Mayor Vincent Gray attended the DC Health Link information day and enrollment fair. (Courtesy of Facebook)

The District’s health care exchange recently held an enrollment fair that highlighted its benefits and services while basking in a recent court victory verifying its right to its funding source.

Scores of District residents visited the first floor of the Martin Luther King Jr. Memorial Library on Nov. 15 to talk to representatives from the DC Health Benefit Exchange Authority, also known as the DC Health Link, about signing up, changing or getting more information about its health insurance plans. Leaders from the exchange authority were upbeat at the fair as they successfully fought back an attempt by the American Council of Life Insurers in federal court on Nov. 14 to change the way the program is funded.

“The ruling is a victory for the District’s residents and small businesses,” said Diane Lewis, chair of the exchange’s executive board. “DC Health Link provides a critical service to District residents and small businesses by making quality health insurance available under a fair set of rules at affordable prices.”

In 2012, under the option offered by the Affordable Care Act (ACA), the D.C. Council voted to establish a District-managed insurance marketplace through the exchange authority.

In dismissing the lawsuit, U.S. District Court Judge Beryl A. Howell said that Congress intended for states to set up health insurance exchanges and those states had “broad authority to provide adequate funding for those exchanges.”

D.C. Mayor Vincent Gray (D) persuaded the members of the D.C. Council to create a District health benefit exchange instead of relying on the federal system. Gray, who greeted residents and staffers at the fair, said that he is proud of the work that has been done to provide health insurance to District residents.

“We are one of four state-based agencies in the nation,” Gray said. “It is my opinion that we have one of the best state exchanges in the nation. We had a glitch here and there, but basically it has been a smooth process.”


The rollout of the District’s health insurance enrollment program took place on Oct. 1, 2013. The city’s program hasn’t had the problems the federal website or the Maryland Health Exchange has had. Gray credited Mila Kofman, the exchange authority’s executive director, for her management of the project.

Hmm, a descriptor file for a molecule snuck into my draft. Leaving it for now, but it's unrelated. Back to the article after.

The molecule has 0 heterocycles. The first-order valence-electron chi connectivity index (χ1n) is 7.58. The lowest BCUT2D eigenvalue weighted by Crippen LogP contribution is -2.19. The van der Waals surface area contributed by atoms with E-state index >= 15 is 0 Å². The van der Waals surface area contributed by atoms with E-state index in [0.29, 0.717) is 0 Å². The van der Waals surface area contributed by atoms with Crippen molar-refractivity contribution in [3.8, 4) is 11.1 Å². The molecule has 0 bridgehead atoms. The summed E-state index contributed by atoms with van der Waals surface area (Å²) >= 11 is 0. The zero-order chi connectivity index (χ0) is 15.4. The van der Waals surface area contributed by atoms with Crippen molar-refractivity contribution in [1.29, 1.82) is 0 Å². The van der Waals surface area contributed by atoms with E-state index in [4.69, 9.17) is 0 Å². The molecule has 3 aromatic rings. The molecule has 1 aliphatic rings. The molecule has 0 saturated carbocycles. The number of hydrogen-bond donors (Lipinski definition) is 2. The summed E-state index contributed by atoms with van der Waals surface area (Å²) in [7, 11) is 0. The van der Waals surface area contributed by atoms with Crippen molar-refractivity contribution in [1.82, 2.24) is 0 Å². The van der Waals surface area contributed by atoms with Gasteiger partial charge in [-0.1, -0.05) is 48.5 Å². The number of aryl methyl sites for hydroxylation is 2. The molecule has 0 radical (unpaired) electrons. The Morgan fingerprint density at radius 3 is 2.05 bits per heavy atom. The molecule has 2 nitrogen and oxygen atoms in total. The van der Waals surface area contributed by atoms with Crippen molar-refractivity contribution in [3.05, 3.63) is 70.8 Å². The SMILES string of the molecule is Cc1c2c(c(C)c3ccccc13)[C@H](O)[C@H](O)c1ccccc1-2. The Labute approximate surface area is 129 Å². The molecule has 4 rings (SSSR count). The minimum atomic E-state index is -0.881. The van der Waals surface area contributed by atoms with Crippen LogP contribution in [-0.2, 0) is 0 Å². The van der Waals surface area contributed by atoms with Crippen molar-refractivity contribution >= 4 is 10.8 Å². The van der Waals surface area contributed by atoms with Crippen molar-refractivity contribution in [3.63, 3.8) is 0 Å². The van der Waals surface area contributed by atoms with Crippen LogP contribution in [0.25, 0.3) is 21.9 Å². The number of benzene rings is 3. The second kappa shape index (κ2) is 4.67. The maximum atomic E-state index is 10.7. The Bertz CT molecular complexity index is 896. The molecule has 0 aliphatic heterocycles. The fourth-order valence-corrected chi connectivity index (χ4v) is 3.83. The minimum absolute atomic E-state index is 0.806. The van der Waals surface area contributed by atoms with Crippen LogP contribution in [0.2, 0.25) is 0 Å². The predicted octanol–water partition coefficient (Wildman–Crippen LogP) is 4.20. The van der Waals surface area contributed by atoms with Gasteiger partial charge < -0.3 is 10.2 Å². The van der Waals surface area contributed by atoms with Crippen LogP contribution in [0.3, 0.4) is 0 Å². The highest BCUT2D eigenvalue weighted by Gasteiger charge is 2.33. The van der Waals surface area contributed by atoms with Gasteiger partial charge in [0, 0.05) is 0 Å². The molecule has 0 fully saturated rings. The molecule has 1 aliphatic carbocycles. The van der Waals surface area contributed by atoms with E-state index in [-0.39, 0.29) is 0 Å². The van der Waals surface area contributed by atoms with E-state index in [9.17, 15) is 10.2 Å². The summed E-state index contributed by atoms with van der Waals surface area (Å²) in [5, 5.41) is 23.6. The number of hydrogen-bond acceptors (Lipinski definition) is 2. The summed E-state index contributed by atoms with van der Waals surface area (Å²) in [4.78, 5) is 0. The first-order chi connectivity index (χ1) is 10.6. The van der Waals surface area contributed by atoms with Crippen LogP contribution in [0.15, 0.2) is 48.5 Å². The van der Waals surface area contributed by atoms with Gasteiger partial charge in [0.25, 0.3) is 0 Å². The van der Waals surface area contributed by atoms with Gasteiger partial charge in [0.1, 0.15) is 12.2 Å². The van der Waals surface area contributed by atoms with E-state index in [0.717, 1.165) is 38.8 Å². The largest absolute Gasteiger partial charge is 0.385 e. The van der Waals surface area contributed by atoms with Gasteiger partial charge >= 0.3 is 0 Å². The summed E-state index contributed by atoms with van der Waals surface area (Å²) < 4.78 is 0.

While the District has cleared a legal hurdle, opponents of the ACA have filed a challenge with the U.S. Supreme Court, in the case of King vs. Burwell. This case questions the constitutionality of state-run exchanges. Additionally, Republican leaders of the U.S. House of Representatives and the U.S. Senate have pledged to hold votes on repealing the act when the new session of Congress convenes in January 2015.

Gray said that he is puzzled by why so many political leaders want to undo the act.

“We want to make sure that America is as healthy as it can be,” the mayor said. “Because of the Affordable Care Act, 97 percent of children in the District are covered by health insurance. We want to make sure that going to the doctor is a routine part of people’s lives and the Affordable Care Act helps us do that.”

DJ Aladdin, a disc jockey on WPGC, encourages District residents to sign up for health insurance.

“I did not have any health insurance from 2007-2013,” he said. “During that time, I could not afford it and I was hoping that nothing bad happened to me. I enrolled at the last minute, and while the process is not simple, I got my health care card and everything is fine.”

Aladdin said that the program is great for people who do not have a full-time job or work at jobs without benefits. The staff of the exchange authority will assist residents until Feb. 15, 2015, when the open-enrollment period ends.